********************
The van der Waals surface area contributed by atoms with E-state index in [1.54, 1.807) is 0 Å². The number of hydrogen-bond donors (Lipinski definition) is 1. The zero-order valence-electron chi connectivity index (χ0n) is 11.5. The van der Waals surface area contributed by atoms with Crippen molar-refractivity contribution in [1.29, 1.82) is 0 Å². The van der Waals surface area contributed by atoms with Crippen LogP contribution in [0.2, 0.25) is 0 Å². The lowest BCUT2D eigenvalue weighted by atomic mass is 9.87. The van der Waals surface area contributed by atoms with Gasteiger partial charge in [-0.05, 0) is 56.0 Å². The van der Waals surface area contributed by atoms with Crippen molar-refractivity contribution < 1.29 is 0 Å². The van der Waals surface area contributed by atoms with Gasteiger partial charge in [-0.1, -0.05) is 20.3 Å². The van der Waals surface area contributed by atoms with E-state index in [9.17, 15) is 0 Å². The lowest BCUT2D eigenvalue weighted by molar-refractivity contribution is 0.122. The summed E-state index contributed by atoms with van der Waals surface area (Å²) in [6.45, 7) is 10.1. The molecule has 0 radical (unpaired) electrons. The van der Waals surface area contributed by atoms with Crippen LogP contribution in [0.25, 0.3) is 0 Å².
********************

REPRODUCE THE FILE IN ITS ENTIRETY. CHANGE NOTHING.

The van der Waals surface area contributed by atoms with E-state index in [1.54, 1.807) is 0 Å². The number of hydrogen-bond donors (Lipinski definition) is 1. The zero-order valence-electron chi connectivity index (χ0n) is 11.5. The van der Waals surface area contributed by atoms with Crippen molar-refractivity contribution in [1.29, 1.82) is 0 Å². The van der Waals surface area contributed by atoms with Crippen LogP contribution in [0.2, 0.25) is 0 Å². The lowest BCUT2D eigenvalue weighted by atomic mass is 9.87. The van der Waals surface area contributed by atoms with Gasteiger partial charge in [-0.05, 0) is 56.0 Å². The van der Waals surface area contributed by atoms with Crippen molar-refractivity contribution < 1.29 is 0 Å². The van der Waals surface area contributed by atoms with Gasteiger partial charge in [-0.1, -0.05) is 20.3 Å². The van der Waals surface area contributed by atoms with E-state index in [9.17, 15) is 0 Å². The lowest BCUT2D eigenvalue weighted by molar-refractivity contribution is 0.122. The summed E-state index contributed by atoms with van der Waals surface area (Å²) in [6.45, 7) is 10.1. The molecule has 0 radical (unpaired) electrons. The van der Waals surface area contributed by atoms with Crippen LogP contribution in [0.25, 0.3) is 0 Å².